White House reiterates support for Taiwan amid troop increase report
Washington, Feb. 23 (CNA) The White House on Thursday reiterated its support for Taiwan in response to a report that the Pentagon will expand the number of U.S. troops in Taiwan to train local forces against the threat from China.
"Our support for and defense relationship with Taiwan remains aligned against the current threat posed by the People's Republic of China and consistent with our one China policy. That has not changed," White House Press Secretary Karine Jean-Pierre said when asked about the report in a daily press briefing.
"Our commitment to Taiwan contributes to the maintenance of peace and stability across the Taiwan Strait and within the region," she said.
On the decision to put more troops in Taiwan, however, Jean-Pierre said questions on specific troop numbers should be referred to the Department of Defense, which had yet to respond to the report as of Thursday night U.S. time.
The Wall Street Journal reported earlier Thursday that the U.S. is markedly increasing the number of troops deployed to Taiwan to bolster a training program for the island's military.
"The U.S. plans to deploy between 100 and 200 troops to the island in the coming months, up from roughly 30 there a year ago," the report said, citing U.S. officials.
The larger force will expand a training program the Pentagon has taken pains not to publicize as the U.S. works to provide Taipei with the capabilities it needs to defend itself without provoking Beijing, the report said.
The planned increase would also be the largest deployment of forces in decades by the U.S. on Taiwan, as the two draw closer to counter China's growing military power, according to the report.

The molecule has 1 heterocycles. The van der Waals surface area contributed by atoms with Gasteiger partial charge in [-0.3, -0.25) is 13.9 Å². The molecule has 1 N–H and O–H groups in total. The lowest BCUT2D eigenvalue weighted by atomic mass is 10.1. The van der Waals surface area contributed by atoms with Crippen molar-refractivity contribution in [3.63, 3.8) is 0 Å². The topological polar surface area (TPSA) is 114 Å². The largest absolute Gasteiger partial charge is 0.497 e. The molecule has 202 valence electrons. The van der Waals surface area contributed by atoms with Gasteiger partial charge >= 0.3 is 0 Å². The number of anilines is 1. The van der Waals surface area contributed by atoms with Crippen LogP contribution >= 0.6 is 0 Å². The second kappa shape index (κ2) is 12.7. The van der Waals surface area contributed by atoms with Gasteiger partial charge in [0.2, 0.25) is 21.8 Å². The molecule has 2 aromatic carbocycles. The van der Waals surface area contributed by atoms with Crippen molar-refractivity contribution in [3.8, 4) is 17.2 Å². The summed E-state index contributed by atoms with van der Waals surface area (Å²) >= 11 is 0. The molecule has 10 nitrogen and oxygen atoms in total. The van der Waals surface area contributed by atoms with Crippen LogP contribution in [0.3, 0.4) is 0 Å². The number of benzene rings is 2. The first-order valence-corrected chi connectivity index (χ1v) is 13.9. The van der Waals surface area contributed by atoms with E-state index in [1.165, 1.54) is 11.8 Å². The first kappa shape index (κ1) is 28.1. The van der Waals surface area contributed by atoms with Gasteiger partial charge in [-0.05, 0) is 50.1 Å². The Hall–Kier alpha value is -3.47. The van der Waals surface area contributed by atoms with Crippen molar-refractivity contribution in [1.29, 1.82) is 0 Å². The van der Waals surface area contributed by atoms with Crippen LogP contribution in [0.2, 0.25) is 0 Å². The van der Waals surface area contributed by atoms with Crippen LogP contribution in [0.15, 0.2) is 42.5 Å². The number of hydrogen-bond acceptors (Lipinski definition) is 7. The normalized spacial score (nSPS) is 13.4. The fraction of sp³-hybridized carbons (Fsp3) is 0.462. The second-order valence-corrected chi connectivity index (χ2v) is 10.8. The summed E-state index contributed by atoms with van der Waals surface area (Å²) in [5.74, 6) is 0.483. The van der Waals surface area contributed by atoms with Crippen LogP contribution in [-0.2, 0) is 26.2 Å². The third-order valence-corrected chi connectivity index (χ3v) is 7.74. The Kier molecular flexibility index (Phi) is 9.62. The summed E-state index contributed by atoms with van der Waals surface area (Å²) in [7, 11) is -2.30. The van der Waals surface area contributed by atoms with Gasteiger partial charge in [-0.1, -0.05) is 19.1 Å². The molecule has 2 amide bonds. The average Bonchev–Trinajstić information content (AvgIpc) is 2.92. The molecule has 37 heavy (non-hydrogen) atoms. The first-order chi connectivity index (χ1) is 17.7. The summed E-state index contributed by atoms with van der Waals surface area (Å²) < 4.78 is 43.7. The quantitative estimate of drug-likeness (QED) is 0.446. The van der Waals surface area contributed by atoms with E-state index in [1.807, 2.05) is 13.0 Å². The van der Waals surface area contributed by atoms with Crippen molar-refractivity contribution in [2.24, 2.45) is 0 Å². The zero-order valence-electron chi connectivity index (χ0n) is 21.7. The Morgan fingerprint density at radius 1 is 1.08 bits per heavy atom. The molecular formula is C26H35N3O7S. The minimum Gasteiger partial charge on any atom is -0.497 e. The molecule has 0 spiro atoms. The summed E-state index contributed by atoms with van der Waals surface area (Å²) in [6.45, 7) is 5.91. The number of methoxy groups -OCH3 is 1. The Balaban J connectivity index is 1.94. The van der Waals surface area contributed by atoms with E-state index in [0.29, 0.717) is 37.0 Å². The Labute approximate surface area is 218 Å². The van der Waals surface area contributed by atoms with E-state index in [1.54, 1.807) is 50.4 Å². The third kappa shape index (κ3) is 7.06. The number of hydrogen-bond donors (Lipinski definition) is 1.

Meanwhile, U.S. Secretary of State Antony Blinken again reiterated in a virtual discussion on Thursday why the United States felt the stakes in the Taiwan Strait were so high.
He said the high concern over a crisis across the Taiwan Strait existed because it was not an internal matter, as China frames it.
"It's a matter of concern to quite literally the entire world," he told Jeffrey Goldberg of The Atlantic as they reviewed the implications of the Russian-Ukraine war one year later.
Fifty percent of the commercial container traffic goes through that waterway every day, Blinken said, and a big majority of the semiconductors that the world needs are produced on Taiwan.
"If there were a crisis in Taiwan as a result of China's aggression in some fashion, that would have I think disastrous consequences for the world economy and for countries around the world. And that's a message too that Beijing is hearing increasingly," he said.
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